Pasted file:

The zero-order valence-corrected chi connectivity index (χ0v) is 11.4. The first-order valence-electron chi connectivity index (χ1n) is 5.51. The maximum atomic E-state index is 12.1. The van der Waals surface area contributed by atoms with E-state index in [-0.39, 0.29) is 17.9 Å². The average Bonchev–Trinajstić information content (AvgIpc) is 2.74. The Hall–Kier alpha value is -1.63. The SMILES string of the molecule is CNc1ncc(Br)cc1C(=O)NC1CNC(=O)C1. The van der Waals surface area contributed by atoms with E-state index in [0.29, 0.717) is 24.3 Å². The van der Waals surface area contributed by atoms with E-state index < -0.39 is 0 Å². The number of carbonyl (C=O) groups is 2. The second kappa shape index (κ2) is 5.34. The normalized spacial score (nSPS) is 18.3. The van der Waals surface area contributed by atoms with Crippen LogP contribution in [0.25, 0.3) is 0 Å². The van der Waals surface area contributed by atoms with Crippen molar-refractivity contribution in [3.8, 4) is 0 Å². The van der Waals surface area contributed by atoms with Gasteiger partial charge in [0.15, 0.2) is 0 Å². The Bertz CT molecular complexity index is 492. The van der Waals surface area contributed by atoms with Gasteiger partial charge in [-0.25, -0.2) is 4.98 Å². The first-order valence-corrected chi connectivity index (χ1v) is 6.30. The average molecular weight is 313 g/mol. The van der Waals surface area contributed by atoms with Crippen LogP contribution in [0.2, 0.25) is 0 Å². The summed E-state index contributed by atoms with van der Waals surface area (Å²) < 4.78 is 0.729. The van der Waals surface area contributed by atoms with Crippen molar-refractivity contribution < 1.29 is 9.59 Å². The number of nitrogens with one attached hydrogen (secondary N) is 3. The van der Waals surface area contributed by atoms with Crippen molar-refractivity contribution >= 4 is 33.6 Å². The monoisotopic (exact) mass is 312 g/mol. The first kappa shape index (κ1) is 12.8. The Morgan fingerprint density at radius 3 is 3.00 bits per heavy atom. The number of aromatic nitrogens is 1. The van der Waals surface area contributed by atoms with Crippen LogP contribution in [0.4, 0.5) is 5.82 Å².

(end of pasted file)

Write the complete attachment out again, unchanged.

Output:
The zero-order valence-corrected chi connectivity index (χ0v) is 11.4. The first-order valence-electron chi connectivity index (χ1n) is 5.51. The maximum atomic E-state index is 12.1. The van der Waals surface area contributed by atoms with E-state index in [-0.39, 0.29) is 17.9 Å². The average Bonchev–Trinajstić information content (AvgIpc) is 2.74. The Hall–Kier alpha value is -1.63. The SMILES string of the molecule is CNc1ncc(Br)cc1C(=O)NC1CNC(=O)C1. The van der Waals surface area contributed by atoms with E-state index in [0.29, 0.717) is 24.3 Å². The van der Waals surface area contributed by atoms with E-state index < -0.39 is 0 Å². The number of carbonyl (C=O) groups is 2. The second kappa shape index (κ2) is 5.34. The normalized spacial score (nSPS) is 18.3. The van der Waals surface area contributed by atoms with Crippen LogP contribution in [0.25, 0.3) is 0 Å². The van der Waals surface area contributed by atoms with Crippen molar-refractivity contribution in [3.8, 4) is 0 Å². The van der Waals surface area contributed by atoms with Gasteiger partial charge in [0.15, 0.2) is 0 Å². The Bertz CT molecular complexity index is 492. The van der Waals surface area contributed by atoms with Gasteiger partial charge in [-0.25, -0.2) is 4.98 Å². The first-order valence-corrected chi connectivity index (χ1v) is 6.30. The average molecular weight is 313 g/mol. The van der Waals surface area contributed by atoms with Crippen LogP contribution in [0.2, 0.25) is 0 Å². The summed E-state index contributed by atoms with van der Waals surface area (Å²) < 4.78 is 0.729. The van der Waals surface area contributed by atoms with Crippen molar-refractivity contribution < 1.29 is 9.59 Å². The number of nitrogens with one attached hydrogen (secondary N) is 3. The van der Waals surface area contributed by atoms with Crippen molar-refractivity contribution >= 4 is 33.6 Å². The monoisotopic (exact) mass is 312 g/mol. The first kappa shape index (κ1) is 12.8. The Morgan fingerprint density at radius 3 is 3.00 bits per heavy atom. The number of aromatic nitrogens is 1. The van der Waals surface area contributed by atoms with Crippen LogP contribution in [0.4, 0.5) is 5.82 Å².